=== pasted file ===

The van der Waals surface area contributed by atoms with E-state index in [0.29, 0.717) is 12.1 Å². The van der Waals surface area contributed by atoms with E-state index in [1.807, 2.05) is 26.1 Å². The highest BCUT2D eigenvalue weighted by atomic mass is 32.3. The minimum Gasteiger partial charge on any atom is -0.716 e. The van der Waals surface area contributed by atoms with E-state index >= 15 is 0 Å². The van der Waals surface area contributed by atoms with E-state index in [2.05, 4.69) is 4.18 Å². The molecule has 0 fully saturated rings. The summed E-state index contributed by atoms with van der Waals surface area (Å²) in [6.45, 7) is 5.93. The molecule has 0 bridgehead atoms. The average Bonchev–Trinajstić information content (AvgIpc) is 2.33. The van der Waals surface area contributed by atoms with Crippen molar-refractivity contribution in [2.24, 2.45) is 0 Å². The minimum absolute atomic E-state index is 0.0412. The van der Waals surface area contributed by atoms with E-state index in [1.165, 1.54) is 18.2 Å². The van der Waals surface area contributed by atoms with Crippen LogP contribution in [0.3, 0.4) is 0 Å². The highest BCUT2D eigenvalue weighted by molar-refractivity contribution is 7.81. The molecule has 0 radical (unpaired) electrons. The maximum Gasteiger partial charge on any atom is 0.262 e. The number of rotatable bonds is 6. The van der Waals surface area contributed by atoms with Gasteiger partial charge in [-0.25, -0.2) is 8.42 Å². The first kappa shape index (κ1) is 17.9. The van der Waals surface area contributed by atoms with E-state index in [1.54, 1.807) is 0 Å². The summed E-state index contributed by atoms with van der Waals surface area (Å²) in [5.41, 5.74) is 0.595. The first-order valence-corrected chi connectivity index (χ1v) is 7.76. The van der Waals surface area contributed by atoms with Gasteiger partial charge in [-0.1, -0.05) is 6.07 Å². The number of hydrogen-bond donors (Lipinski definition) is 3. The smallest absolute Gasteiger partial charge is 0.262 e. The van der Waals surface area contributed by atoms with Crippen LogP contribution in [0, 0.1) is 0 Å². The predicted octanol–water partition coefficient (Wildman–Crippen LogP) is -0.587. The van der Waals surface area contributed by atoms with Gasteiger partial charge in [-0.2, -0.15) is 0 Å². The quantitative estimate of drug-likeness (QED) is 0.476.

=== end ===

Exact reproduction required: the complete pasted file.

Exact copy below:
The van der Waals surface area contributed by atoms with E-state index in [0.29, 0.717) is 12.1 Å². The van der Waals surface area contributed by atoms with E-state index in [1.807, 2.05) is 26.1 Å². The highest BCUT2D eigenvalue weighted by atomic mass is 32.3. The minimum Gasteiger partial charge on any atom is -0.716 e. The van der Waals surface area contributed by atoms with E-state index >= 15 is 0 Å². The van der Waals surface area contributed by atoms with E-state index in [2.05, 4.69) is 4.18 Å². The molecule has 0 fully saturated rings. The summed E-state index contributed by atoms with van der Waals surface area (Å²) in [6.45, 7) is 5.93. The molecule has 0 bridgehead atoms. The average Bonchev–Trinajstić information content (AvgIpc) is 2.33. The van der Waals surface area contributed by atoms with Crippen molar-refractivity contribution in [2.24, 2.45) is 0 Å². The minimum absolute atomic E-state index is 0.0412. The van der Waals surface area contributed by atoms with E-state index in [1.165, 1.54) is 18.2 Å². The van der Waals surface area contributed by atoms with Crippen LogP contribution in [0.3, 0.4) is 0 Å². The highest BCUT2D eigenvalue weighted by molar-refractivity contribution is 7.81. The molecule has 0 radical (unpaired) electrons. The maximum Gasteiger partial charge on any atom is 0.262 e. The number of rotatable bonds is 6. The van der Waals surface area contributed by atoms with Gasteiger partial charge in [-0.25, -0.2) is 8.42 Å². The first kappa shape index (κ1) is 17.9. The van der Waals surface area contributed by atoms with E-state index in [1.54, 1.807) is 0 Å². The summed E-state index contributed by atoms with van der Waals surface area (Å²) in [5.41, 5.74) is 0.595. The first-order valence-corrected chi connectivity index (χ1v) is 7.76. The van der Waals surface area contributed by atoms with Gasteiger partial charge in [-0.1, -0.05) is 6.07 Å². The number of hydrogen-bond donors (Lipinski definition) is 3. The smallest absolute Gasteiger partial charge is 0.262 e. The van der Waals surface area contributed by atoms with Crippen LogP contribution in [0, 0.1) is 0 Å². The predicted octanol–water partition coefficient (Wildman–Crippen LogP) is -0.587. The van der Waals surface area contributed by atoms with Gasteiger partial charge in [-0.2, -0.15) is 0 Å². The quantitative estimate of drug-likeness (QED) is 0.476.